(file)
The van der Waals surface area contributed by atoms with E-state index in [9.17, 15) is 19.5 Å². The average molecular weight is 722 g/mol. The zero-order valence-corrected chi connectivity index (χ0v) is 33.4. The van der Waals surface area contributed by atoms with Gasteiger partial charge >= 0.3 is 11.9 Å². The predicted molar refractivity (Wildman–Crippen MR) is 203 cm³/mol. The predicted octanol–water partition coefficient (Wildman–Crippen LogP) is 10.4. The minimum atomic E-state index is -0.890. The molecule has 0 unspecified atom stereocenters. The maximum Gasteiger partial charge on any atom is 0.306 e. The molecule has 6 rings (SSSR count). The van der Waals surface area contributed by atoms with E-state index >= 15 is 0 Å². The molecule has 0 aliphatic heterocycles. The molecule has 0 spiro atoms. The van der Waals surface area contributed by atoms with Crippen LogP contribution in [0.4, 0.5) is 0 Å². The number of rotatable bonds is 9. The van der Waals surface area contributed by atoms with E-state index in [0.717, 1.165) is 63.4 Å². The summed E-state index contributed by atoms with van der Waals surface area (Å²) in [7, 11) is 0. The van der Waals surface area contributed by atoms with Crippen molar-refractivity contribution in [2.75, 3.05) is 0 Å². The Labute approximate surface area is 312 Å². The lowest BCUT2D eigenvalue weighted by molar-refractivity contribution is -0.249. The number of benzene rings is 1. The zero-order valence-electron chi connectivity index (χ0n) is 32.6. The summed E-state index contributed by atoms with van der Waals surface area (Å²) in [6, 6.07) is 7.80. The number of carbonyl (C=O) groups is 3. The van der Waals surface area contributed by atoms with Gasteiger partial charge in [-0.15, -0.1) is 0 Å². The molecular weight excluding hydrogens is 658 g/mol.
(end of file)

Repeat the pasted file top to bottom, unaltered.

The van der Waals surface area contributed by atoms with E-state index in [9.17, 15) is 19.5 Å². The average molecular weight is 722 g/mol. The zero-order valence-corrected chi connectivity index (χ0v) is 33.4. The van der Waals surface area contributed by atoms with Gasteiger partial charge >= 0.3 is 11.9 Å². The predicted molar refractivity (Wildman–Crippen MR) is 203 cm³/mol. The predicted octanol–water partition coefficient (Wildman–Crippen LogP) is 10.4. The minimum atomic E-state index is -0.890. The molecule has 0 unspecified atom stereocenters. The maximum Gasteiger partial charge on any atom is 0.306 e. The molecule has 6 rings (SSSR count). The van der Waals surface area contributed by atoms with E-state index >= 15 is 0 Å². The molecule has 0 aliphatic heterocycles. The molecule has 0 spiro atoms. The van der Waals surface area contributed by atoms with Crippen LogP contribution in [0.4, 0.5) is 0 Å². The number of rotatable bonds is 9. The van der Waals surface area contributed by atoms with E-state index in [0.717, 1.165) is 63.4 Å². The summed E-state index contributed by atoms with van der Waals surface area (Å²) in [7, 11) is 0. The van der Waals surface area contributed by atoms with Crippen molar-refractivity contribution in [2.75, 3.05) is 0 Å². The Labute approximate surface area is 312 Å². The lowest BCUT2D eigenvalue weighted by molar-refractivity contribution is -0.249. The number of benzene rings is 1. The zero-order valence-electron chi connectivity index (χ0n) is 32.6. The summed E-state index contributed by atoms with van der Waals surface area (Å²) in [6, 6.07) is 7.80. The number of carbonyl (C=O) groups is 3. The van der Waals surface area contributed by atoms with Gasteiger partial charge in [-0.15, -0.1) is 0 Å². The molecular weight excluding hydrogens is 658 g/mol.